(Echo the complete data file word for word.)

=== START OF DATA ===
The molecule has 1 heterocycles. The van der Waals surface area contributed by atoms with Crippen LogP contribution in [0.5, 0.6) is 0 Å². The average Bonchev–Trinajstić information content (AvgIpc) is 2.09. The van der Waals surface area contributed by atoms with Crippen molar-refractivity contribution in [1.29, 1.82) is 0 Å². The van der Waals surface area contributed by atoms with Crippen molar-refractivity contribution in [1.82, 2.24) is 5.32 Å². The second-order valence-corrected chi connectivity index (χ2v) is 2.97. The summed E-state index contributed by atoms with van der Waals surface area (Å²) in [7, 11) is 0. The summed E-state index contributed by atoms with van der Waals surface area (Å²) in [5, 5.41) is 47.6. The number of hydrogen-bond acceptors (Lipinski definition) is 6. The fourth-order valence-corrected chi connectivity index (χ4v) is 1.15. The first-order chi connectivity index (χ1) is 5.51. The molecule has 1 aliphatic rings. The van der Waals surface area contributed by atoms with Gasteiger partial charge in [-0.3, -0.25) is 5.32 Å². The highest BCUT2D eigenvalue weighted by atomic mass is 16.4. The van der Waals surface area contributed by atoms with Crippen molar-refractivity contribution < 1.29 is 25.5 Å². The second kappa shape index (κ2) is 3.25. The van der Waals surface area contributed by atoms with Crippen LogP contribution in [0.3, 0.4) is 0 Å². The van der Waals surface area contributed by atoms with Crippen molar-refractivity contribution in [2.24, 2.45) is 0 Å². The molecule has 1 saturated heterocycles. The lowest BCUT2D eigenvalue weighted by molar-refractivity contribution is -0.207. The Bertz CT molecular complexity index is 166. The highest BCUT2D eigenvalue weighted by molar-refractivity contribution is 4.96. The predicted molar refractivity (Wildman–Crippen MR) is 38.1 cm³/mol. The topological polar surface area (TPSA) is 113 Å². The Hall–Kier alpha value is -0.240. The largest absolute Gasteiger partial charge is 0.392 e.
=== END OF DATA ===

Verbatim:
The molecule has 1 heterocycles. The van der Waals surface area contributed by atoms with Crippen LogP contribution in [0.5, 0.6) is 0 Å². The average Bonchev–Trinajstić information content (AvgIpc) is 2.09. The van der Waals surface area contributed by atoms with Crippen molar-refractivity contribution in [1.29, 1.82) is 0 Å². The van der Waals surface area contributed by atoms with Crippen molar-refractivity contribution in [1.82, 2.24) is 5.32 Å². The second-order valence-corrected chi connectivity index (χ2v) is 2.97. The summed E-state index contributed by atoms with van der Waals surface area (Å²) in [7, 11) is 0. The summed E-state index contributed by atoms with van der Waals surface area (Å²) in [5, 5.41) is 47.6. The number of hydrogen-bond acceptors (Lipinski definition) is 6. The fourth-order valence-corrected chi connectivity index (χ4v) is 1.15. The first-order chi connectivity index (χ1) is 5.51. The molecule has 1 aliphatic rings. The van der Waals surface area contributed by atoms with Gasteiger partial charge in [-0.3, -0.25) is 5.32 Å². The highest BCUT2D eigenvalue weighted by atomic mass is 16.4. The van der Waals surface area contributed by atoms with Crippen molar-refractivity contribution < 1.29 is 25.5 Å². The second kappa shape index (κ2) is 3.25. The van der Waals surface area contributed by atoms with Crippen LogP contribution in [0.3, 0.4) is 0 Å². The van der Waals surface area contributed by atoms with Crippen molar-refractivity contribution in [2.24, 2.45) is 0 Å². The molecule has 1 saturated heterocycles. The lowest BCUT2D eigenvalue weighted by molar-refractivity contribution is -0.207. The Bertz CT molecular complexity index is 166. The highest BCUT2D eigenvalue weighted by molar-refractivity contribution is 4.96. The predicted molar refractivity (Wildman–Crippen MR) is 38.1 cm³/mol. The topological polar surface area (TPSA) is 113 Å². The Hall–Kier alpha value is -0.240. The largest absolute Gasteiger partial charge is 0.392 e.